Banned Books Week: The Giver

thegiver

I vividly remember the sinking feeling in the pit of my stomach when I realized, at the same moment that Jonas realized, what release actually meant.

The world had been a little strange, a little inaccessible to me, but up until this point, I had been strung along by the utopia of the society represented in The Giver. The sameness, the ‘equality’, the simplicity of cultural amnesia and a rigid ‘for the greater good’ system of rules. Welcome to the world of Jonas in Lois Lowry’s 1994 Newbery award-winning book The Giver, a powerful and controversial book about a u/distopian community and a young boy’s dawning realizations about oppression, choices, and the many dimensions of humanity.

I was in grade 5 the first time I read The Giver and it is still one of my favourite books. This dystopian read about a futuristic society was a reading journey outside my realm of experience; this book took me down a different story path: Jonas’s society bothered me, frightened me. But being bothered or frightened by a book is a sign of good writing, it means that the reader is engaging with the content, reflecting on their reading, forming opinions and applying those opinions to their own social issues.

The Giver, despite its many fans and awards, has met with phenomenal opposition, so much so that it is on ALA’s most frequently challenged and banned books-list from 1990 – 2009. Controversy over the book focuses on two topics: suicide and euthanasia. Release is euthanasia. When members of the community exhibit frailties or weaknesses, or even make too many mistakes, they are released from the community. There is also mention of suicide, members of the community can opt to be released, a minor character does so, hence the suicide charges.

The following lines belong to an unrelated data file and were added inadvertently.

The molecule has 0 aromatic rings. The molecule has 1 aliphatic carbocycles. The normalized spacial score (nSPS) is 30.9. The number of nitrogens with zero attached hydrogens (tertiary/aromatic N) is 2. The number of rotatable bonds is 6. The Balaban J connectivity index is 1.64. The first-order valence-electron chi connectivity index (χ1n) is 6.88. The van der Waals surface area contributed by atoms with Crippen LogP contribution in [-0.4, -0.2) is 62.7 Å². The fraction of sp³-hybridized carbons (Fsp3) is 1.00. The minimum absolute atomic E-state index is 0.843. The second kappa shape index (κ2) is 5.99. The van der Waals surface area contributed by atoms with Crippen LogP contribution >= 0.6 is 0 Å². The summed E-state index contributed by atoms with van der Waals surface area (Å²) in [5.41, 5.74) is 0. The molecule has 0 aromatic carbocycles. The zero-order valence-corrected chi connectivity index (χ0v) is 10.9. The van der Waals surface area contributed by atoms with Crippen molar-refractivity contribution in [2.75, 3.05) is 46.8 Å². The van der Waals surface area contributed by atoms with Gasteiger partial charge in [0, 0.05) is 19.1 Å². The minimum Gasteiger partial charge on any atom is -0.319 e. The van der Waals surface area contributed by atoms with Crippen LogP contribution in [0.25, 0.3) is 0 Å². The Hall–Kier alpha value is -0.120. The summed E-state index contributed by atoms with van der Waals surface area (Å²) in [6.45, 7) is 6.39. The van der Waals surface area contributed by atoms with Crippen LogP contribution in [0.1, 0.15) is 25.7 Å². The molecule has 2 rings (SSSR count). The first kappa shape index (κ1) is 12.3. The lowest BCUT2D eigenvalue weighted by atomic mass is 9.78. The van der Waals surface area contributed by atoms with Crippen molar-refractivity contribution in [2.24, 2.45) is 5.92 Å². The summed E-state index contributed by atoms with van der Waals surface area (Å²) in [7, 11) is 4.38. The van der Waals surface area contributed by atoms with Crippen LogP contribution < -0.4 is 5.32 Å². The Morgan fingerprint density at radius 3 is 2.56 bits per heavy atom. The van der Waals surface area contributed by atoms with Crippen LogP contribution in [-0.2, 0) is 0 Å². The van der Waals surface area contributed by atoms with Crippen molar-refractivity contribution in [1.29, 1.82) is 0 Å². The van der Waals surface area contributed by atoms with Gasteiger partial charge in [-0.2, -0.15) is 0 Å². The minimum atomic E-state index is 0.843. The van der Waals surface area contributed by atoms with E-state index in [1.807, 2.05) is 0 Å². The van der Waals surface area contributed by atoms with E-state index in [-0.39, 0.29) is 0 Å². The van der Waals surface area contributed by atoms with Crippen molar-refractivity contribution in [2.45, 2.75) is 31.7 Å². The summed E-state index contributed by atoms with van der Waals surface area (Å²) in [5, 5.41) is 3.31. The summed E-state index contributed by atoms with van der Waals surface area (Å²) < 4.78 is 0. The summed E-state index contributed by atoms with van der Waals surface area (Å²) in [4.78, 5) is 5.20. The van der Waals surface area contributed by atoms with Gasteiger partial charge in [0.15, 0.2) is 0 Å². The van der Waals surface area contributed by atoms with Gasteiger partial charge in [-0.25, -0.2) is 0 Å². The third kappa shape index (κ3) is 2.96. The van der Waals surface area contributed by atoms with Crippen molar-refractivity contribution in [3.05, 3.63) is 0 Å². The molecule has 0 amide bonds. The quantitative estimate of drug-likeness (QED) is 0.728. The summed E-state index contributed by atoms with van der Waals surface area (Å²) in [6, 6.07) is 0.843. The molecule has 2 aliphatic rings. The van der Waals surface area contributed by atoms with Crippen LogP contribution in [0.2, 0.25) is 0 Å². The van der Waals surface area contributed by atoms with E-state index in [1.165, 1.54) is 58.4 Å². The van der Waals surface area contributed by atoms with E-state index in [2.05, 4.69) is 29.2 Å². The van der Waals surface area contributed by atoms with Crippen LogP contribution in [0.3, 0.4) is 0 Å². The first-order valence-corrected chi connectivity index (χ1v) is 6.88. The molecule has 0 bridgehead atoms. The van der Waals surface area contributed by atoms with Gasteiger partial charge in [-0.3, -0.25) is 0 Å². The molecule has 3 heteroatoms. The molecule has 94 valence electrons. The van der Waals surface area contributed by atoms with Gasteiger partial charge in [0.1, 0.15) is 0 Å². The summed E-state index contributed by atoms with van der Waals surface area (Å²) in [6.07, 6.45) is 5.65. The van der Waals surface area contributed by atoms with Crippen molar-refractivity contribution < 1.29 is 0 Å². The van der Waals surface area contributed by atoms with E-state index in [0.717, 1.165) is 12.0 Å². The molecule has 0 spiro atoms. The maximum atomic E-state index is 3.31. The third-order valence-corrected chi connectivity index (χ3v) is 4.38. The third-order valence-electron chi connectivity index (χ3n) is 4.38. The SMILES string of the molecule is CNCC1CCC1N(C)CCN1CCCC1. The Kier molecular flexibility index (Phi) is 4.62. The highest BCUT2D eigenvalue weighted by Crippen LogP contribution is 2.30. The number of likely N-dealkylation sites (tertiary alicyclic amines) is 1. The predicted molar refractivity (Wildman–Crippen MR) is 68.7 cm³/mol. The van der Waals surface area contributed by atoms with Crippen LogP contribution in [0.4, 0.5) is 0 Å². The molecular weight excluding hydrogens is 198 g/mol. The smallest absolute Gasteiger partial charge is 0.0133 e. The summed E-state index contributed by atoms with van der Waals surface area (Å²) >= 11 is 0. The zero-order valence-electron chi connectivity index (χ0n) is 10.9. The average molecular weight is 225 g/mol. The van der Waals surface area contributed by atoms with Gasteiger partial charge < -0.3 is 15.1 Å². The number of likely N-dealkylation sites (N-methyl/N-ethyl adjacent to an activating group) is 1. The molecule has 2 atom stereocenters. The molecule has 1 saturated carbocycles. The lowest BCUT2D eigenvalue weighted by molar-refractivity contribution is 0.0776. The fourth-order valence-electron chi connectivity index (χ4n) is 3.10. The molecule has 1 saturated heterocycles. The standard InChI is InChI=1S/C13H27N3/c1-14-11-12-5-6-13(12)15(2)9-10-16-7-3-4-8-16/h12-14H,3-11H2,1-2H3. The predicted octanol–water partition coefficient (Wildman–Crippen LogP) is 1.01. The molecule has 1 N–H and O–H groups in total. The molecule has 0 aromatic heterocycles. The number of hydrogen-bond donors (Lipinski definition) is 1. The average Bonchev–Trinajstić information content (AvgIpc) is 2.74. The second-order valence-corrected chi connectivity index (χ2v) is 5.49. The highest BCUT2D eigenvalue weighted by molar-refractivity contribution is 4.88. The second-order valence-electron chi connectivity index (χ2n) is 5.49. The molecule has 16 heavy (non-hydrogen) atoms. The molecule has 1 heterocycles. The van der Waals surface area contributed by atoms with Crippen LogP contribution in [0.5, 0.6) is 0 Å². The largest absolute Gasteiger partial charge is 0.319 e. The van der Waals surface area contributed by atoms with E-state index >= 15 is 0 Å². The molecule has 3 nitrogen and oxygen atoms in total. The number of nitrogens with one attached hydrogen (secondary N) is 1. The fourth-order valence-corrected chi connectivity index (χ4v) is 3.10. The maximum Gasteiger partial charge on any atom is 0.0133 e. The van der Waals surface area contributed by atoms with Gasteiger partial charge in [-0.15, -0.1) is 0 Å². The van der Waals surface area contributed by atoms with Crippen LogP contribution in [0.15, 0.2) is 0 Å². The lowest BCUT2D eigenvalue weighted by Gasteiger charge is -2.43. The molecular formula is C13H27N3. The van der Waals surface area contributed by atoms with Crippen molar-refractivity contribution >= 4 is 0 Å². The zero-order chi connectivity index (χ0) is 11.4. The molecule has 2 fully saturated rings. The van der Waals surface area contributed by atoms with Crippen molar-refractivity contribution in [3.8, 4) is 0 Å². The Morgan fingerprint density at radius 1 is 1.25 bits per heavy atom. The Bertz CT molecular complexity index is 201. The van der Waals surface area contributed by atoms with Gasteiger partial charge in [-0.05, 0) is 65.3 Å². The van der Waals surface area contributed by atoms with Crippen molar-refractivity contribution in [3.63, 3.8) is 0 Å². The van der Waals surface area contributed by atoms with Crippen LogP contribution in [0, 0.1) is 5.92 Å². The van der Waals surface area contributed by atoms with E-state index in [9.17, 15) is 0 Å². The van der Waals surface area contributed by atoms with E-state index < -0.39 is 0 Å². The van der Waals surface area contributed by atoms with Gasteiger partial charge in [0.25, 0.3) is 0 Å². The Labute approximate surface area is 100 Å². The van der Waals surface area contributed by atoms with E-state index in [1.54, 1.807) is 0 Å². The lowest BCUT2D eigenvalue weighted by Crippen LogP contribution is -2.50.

Admittedly, as an adult I now have a great deal more experience to help me understand the world of The Giver. I can now better analyze why a society might choose to live with rigidity and sameness, and I can see reflections of The Giver society today in our own existence. As Jonas and the Giver discuss what is happening in their society Jonas says, “We really protect people from wrong choices.” The Giver’s response is frighteningly clear that the reason the government takes away the ability to choose is because, “It’s safer” (Lowry 99).

When asked for her opinion on book banning Lowry responded:

“I think banning books is a very, very dangerous thing. It takes away an important freedom. Any time there is an attempt to ban a book, you should fight it as hard as you can. It’s okay for a parent to say, ‘I don’t want my child to read this book.’ But it is not okay for anyone to try to make that decision for other people. The world portrayed in The Giver is a world where choice has been taken away. It is a frightening world. Let’s work hard to keep it from truly happening.” (Source: Lois Lowry’s Web site)

I concur. The Giver is a powerful cautionary tale that remind us of the value of human relationships and personal choice.